I am trying to get back on track with my diabetes care. I have been slacking in caring for myself due to multiple things. Between work, family, and just being plain old lazy on my part, I have fallen way off of the wagon for lack of better terms. I am looking for some ways that you guys use to help you stay on track. I have a minimed pump with a CGM. I try and use the CGM as much as possible, however I keep telling myself I will put in the sensor in the morning when it is the better time for me, I usually end up not putting it in due to a lack of time in the morning or other reasons. It comes down to the same thing with checking my blood sugar. Some of the things that stop me from checking it are I know it is going to be high probably to start off, so it is almost as if I put my head in the sand and just kind of ignore it. Anyways, if you guys could throw me some ideas as to what has worked for you to keep/get back on track that would be greatly welcomed.
It can be hard in sticking to a diabetes plan when life gets hectic! There have definitely been times when I get up in the morning and don't really feel like checking my sugar and taking insulin. I think "I've got to be out of here by 9:00! I really don't feel like taking yet another needle!" Of course, having said that, I also know I will feel horrible and run down later if I don't check my BS and take a shot. Do you have a friend or family member who can help you motivated and on track? Sometimes that helps. Or perhaps you might consider talking to a counselor?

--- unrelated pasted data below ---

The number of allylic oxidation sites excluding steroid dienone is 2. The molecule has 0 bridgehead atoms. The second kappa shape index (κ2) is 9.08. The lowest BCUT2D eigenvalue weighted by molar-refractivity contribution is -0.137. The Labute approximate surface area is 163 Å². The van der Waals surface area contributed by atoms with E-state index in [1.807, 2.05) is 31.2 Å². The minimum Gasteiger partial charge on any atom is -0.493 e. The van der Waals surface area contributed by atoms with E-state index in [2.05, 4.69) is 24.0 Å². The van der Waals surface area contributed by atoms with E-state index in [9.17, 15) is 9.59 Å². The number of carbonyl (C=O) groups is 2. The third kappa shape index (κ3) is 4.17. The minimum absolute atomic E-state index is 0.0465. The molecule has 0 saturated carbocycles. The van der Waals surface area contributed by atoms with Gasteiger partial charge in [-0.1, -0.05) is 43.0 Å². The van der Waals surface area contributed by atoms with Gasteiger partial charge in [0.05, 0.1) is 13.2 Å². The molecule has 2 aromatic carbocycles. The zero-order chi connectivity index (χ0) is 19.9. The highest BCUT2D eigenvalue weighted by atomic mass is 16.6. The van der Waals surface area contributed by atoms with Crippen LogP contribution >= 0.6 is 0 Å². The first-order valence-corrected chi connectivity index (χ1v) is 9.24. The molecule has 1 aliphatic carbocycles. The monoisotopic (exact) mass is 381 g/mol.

Also, make sure you are taking at least 5-10 minutes of your day to relax and do an activity you enjoy.
Below is a link to a great article on ways to beat diabetes burnout.
I used to be horrible about staying on track myself, the only reason I am on one right now is because I was pregnant for 9 months and really had to stick to a schedule. I just had the baby in November.
Having a set schedule and eating the same types of things, and really forcing myself to stick to it is what is helping post baby, I was off the wagon for a month and wanted to get back on track again. So, I went back to my old pregnancy schedule of checking every two hours from the first blood sugar check in the morning. I have the Minimed pump also and what i do is put the two hour reminder in it so it will beep or vibrate at two hours from the last blood sugar reading. Try to set a time schedule that works for you. When I was pregnant it was easier for me to wake up later, so my checking schedule would start around 11ish. Now, it starts at 630-7am and I work off the baby from when he wakes up.